Friday, April 06, 2012

Strong Gains in Manufacturing Jobs Continue



Here are some highlights from today's BLS employment release:

1. Manufacturing employment increased by 37,000 in March, following gains of 31,000 in February and 52,200 in January, for a first quarter factory job gain of 120,000.  That's the largest first quarter increase in manufacturing jobs in 28 years, going all the way back to 1984.

2. The 37,000 gain in March factory jobs represented almost one out of every three of the total 120,000 payroll jobs added last month.

3. The jobless rate for the manufacturing sector fell from 8.4% in February to 7.6% in March (not seasonally adjusted - NSA), which was the lowest rate since November 2008, and marked the tenth straight month that the manufacturing jobless rate was below the national average (8.4% in March, NSA).

4. Average weekly overtime for manufacturing edged up to 4.3 hours in March, which was the highest weekly overtime since March 2007. 

MP: The chart above displays the percentage employment gains since January 2010 for: a) manufacturing and b) total payroll employment, showing the 4.03% increase in factory jobs compared to the 2.71% increase in overall payrolls.  American manufacturing has made a strong comeback over the last several years, which has increased factory employment by 462,000 since 2010, and has brought the once-dismissed industrial sector to the forefront of the economic expansion.

According to a recent Merrill-Lynch research report "An Industrial Revolution":

"We think that the manufacturing sector represents an important growth driver for the U.S. economy – generating more economic activity than any other business sector. In our view, the U.S. economy is in the early stages of a long term manufacturing renaissance. Manufacturers are increasingly likely to bring at least some production back to the U.S. while established players reinvest for further productive capacity and productivity improvements over the coming years."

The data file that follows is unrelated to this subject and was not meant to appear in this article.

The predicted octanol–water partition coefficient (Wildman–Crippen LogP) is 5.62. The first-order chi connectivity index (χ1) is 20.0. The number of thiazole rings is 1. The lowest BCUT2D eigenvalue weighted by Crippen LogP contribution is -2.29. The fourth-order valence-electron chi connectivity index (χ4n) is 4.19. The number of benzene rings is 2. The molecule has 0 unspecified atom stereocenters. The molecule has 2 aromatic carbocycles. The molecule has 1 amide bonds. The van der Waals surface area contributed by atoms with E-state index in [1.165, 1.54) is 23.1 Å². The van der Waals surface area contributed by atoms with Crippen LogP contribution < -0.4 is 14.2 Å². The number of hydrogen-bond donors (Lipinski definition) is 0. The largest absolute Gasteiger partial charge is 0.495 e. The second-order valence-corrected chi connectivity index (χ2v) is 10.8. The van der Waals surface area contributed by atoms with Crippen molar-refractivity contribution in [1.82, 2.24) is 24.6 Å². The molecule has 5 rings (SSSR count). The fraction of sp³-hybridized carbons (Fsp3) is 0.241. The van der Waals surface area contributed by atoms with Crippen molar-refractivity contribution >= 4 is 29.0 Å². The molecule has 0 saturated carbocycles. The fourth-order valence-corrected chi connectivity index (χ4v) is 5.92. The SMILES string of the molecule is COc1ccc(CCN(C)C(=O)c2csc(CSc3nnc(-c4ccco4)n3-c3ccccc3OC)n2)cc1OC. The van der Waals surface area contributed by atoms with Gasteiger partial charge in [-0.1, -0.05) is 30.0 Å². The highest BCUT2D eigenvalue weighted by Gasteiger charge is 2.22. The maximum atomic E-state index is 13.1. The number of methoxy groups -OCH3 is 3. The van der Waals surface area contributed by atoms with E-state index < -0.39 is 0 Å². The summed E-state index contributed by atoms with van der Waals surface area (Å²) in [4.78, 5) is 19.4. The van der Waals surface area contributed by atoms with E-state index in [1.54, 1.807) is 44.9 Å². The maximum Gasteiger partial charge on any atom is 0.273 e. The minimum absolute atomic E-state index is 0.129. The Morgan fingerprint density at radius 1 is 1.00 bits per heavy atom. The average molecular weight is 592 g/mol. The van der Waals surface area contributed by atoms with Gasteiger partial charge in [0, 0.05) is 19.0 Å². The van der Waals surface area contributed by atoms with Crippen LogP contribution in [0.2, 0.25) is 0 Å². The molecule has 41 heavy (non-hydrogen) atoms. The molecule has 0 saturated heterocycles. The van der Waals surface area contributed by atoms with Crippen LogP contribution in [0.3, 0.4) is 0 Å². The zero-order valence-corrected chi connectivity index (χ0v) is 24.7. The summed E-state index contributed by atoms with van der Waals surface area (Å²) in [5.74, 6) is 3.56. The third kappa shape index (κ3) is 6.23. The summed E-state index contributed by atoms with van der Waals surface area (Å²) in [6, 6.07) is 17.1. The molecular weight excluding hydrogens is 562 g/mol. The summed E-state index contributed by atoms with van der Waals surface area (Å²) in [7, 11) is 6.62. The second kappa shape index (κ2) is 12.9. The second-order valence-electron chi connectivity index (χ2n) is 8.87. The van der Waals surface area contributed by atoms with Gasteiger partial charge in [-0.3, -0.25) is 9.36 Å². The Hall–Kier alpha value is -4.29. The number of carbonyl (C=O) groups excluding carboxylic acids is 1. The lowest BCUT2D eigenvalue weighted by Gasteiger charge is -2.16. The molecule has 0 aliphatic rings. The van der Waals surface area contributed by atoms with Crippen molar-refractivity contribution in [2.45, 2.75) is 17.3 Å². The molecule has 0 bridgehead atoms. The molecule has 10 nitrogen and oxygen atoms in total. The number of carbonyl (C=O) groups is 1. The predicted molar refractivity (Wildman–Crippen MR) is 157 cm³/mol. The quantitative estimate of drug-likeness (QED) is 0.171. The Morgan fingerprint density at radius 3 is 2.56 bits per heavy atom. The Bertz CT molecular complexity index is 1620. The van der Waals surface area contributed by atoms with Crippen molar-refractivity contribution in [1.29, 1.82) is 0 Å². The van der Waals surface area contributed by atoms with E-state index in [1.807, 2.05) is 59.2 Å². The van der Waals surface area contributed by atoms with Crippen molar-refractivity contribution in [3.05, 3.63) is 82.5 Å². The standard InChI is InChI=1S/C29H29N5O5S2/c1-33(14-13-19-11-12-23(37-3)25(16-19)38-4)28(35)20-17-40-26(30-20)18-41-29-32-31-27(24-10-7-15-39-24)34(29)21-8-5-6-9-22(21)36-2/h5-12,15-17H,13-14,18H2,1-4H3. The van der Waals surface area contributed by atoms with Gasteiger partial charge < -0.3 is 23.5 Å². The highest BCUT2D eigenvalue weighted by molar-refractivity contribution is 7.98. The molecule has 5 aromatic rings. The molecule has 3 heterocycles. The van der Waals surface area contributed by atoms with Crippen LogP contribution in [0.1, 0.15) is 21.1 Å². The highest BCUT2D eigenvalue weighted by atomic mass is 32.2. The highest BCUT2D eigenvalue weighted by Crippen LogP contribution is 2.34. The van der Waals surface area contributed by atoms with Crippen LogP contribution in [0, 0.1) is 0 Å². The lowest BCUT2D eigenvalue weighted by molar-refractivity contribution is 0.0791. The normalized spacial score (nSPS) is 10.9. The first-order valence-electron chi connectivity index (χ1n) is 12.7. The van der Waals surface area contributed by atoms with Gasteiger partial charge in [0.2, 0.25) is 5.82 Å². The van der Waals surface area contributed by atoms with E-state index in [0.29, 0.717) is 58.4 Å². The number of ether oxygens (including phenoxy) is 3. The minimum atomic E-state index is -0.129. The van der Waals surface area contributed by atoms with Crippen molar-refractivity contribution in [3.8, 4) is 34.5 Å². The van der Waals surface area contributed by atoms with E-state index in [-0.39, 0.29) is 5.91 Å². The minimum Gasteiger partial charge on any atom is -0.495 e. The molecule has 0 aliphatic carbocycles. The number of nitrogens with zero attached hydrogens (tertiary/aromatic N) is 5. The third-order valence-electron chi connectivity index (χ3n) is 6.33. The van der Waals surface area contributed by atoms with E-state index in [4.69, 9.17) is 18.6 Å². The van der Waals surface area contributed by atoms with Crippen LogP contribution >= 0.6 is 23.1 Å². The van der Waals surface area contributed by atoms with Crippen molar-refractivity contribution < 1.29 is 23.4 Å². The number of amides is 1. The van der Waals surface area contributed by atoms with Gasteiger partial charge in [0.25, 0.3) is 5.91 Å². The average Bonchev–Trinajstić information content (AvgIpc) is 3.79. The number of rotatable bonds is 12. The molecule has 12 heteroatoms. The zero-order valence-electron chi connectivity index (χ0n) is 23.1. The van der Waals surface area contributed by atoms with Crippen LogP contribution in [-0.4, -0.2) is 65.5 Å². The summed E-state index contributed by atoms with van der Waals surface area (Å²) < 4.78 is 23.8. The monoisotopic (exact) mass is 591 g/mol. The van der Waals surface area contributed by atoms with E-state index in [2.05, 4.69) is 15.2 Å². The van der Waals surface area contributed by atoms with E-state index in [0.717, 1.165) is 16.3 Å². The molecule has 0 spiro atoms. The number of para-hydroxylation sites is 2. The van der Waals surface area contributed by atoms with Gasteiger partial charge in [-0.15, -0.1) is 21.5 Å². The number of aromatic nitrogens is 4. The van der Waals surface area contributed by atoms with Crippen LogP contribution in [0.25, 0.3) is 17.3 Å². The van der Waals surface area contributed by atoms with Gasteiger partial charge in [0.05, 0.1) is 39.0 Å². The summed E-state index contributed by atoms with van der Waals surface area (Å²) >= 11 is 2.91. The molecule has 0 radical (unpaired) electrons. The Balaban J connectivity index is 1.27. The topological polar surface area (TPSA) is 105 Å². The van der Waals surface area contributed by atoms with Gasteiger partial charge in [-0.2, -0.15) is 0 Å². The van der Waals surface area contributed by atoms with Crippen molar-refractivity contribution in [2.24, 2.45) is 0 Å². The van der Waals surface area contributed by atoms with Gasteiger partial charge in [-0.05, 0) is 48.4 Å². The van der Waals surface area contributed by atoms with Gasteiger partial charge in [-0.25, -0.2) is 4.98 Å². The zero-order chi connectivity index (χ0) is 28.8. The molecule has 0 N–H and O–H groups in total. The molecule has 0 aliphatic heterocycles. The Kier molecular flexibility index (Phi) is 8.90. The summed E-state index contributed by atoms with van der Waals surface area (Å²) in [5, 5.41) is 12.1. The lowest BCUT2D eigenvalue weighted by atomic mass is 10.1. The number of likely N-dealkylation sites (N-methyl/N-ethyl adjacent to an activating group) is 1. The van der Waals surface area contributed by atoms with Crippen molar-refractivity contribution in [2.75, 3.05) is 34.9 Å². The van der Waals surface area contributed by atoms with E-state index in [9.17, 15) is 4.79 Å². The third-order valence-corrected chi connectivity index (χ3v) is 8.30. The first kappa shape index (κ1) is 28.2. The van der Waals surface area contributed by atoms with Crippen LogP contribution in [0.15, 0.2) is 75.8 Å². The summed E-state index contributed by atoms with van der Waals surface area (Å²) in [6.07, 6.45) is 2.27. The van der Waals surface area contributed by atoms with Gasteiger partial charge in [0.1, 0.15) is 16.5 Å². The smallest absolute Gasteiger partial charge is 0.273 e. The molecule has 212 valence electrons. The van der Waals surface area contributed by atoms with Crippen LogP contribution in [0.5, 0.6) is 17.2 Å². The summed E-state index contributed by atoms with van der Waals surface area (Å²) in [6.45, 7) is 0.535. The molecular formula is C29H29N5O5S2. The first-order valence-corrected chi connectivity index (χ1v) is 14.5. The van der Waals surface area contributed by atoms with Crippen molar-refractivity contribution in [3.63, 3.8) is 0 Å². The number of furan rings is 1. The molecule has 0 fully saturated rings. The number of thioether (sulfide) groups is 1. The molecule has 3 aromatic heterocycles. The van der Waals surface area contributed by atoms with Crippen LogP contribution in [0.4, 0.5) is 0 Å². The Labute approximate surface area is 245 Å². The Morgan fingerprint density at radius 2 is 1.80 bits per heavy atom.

In its March 27 report, Merrill-Lynch lists 68 new major industrial investment projects totaling more than $200 billion that have been announced or started just since 2011 in a wide variety of manufacturing industries like petrochemicals, chemicals, steel, refining, autos, heavy equipment, aerospace, plastics and ethylene.  

Welcome to America's manufacturing renaissance. 

28 Comments:

At 4/06/2012 9:50 AM, Blogger Buddy R Pacifico said...

Daily Markets is reporting the exact same story.

Make baby, make.

 
At 4/06/2012 10:10 AM, Blogger VangelV said...

Welcome to America's manufacturing renaissance.

Renaissance? Is that what you call a weak labour market even though the Fed has been flooding the system with liquidity? I am sorry Mark but you seem to be suffering from recovery fever yet again.

The US is looking at a foreclosure crisis yet again.

Gasoline usage is falling.

Saving rates are falling again.

Electricity use is down.

Food and gasoline prices are up sharply.

GM is stuffing the inventory channel.

Labour participation rates have collapsed.